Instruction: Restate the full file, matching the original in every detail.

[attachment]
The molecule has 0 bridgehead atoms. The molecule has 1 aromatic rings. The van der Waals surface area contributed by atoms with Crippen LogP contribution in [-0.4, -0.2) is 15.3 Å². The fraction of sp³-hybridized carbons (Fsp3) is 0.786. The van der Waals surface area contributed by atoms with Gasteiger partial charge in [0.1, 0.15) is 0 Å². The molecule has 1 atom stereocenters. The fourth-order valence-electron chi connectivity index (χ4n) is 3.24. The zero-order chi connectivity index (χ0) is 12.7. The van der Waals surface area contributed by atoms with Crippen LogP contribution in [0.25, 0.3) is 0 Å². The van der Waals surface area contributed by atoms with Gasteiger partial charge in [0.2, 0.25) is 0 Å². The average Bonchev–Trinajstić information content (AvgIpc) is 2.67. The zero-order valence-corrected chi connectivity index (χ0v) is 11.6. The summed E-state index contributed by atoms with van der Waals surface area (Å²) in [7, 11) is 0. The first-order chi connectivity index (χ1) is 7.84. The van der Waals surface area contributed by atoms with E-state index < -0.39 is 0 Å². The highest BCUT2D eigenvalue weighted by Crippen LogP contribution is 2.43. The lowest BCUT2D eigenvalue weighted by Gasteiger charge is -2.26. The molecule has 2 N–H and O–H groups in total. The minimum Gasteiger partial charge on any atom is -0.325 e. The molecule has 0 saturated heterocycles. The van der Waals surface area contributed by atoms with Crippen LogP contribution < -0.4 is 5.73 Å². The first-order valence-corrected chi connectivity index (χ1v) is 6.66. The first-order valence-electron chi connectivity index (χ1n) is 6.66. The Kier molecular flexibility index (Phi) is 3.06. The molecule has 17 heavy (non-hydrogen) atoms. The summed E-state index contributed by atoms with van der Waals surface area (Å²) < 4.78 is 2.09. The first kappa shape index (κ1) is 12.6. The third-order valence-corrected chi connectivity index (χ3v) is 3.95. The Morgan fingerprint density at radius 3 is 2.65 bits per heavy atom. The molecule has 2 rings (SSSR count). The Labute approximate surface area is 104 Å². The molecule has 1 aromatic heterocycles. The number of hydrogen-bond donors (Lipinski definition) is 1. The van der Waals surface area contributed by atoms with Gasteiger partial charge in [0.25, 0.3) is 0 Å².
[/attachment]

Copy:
The molecule has 0 bridgehead atoms. The molecule has 1 aromatic rings. The van der Waals surface area contributed by atoms with Crippen LogP contribution in [-0.4, -0.2) is 15.3 Å². The fraction of sp³-hybridized carbons (Fsp3) is 0.786. The van der Waals surface area contributed by atoms with Gasteiger partial charge in [0.1, 0.15) is 0 Å². The molecule has 1 atom stereocenters. The fourth-order valence-electron chi connectivity index (χ4n) is 3.24. The zero-order chi connectivity index (χ0) is 12.7. The van der Waals surface area contributed by atoms with Crippen LogP contribution in [0.25, 0.3) is 0 Å². The van der Waals surface area contributed by atoms with Gasteiger partial charge in [0.2, 0.25) is 0 Å². The average Bonchev–Trinajstić information content (AvgIpc) is 2.67. The zero-order valence-corrected chi connectivity index (χ0v) is 11.6. The summed E-state index contributed by atoms with van der Waals surface area (Å²) in [7, 11) is 0. The first-order chi connectivity index (χ1) is 7.84. The van der Waals surface area contributed by atoms with E-state index < -0.39 is 0 Å². The highest BCUT2D eigenvalue weighted by Crippen LogP contribution is 2.43. The lowest BCUT2D eigenvalue weighted by Gasteiger charge is -2.26. The molecule has 2 N–H and O–H groups in total. The minimum Gasteiger partial charge on any atom is -0.325 e. The molecule has 0 saturated heterocycles. The van der Waals surface area contributed by atoms with Crippen LogP contribution < -0.4 is 5.73 Å². The first-order valence-corrected chi connectivity index (χ1v) is 6.66. The first-order valence-electron chi connectivity index (χ1n) is 6.66. The Kier molecular flexibility index (Phi) is 3.06. The molecule has 17 heavy (non-hydrogen) atoms. The summed E-state index contributed by atoms with van der Waals surface area (Å²) < 4.78 is 2.09. The first kappa shape index (κ1) is 12.6. The third-order valence-corrected chi connectivity index (χ3v) is 3.95. The Morgan fingerprint density at radius 3 is 2.65 bits per heavy atom. The molecule has 2 rings (SSSR count). The Labute approximate surface area is 104 Å². The molecule has 1 aromatic heterocycles. The number of hydrogen-bond donors (Lipinski definition) is 1. The van der Waals surface area contributed by atoms with Gasteiger partial charge in [0.25, 0.3) is 0 Å².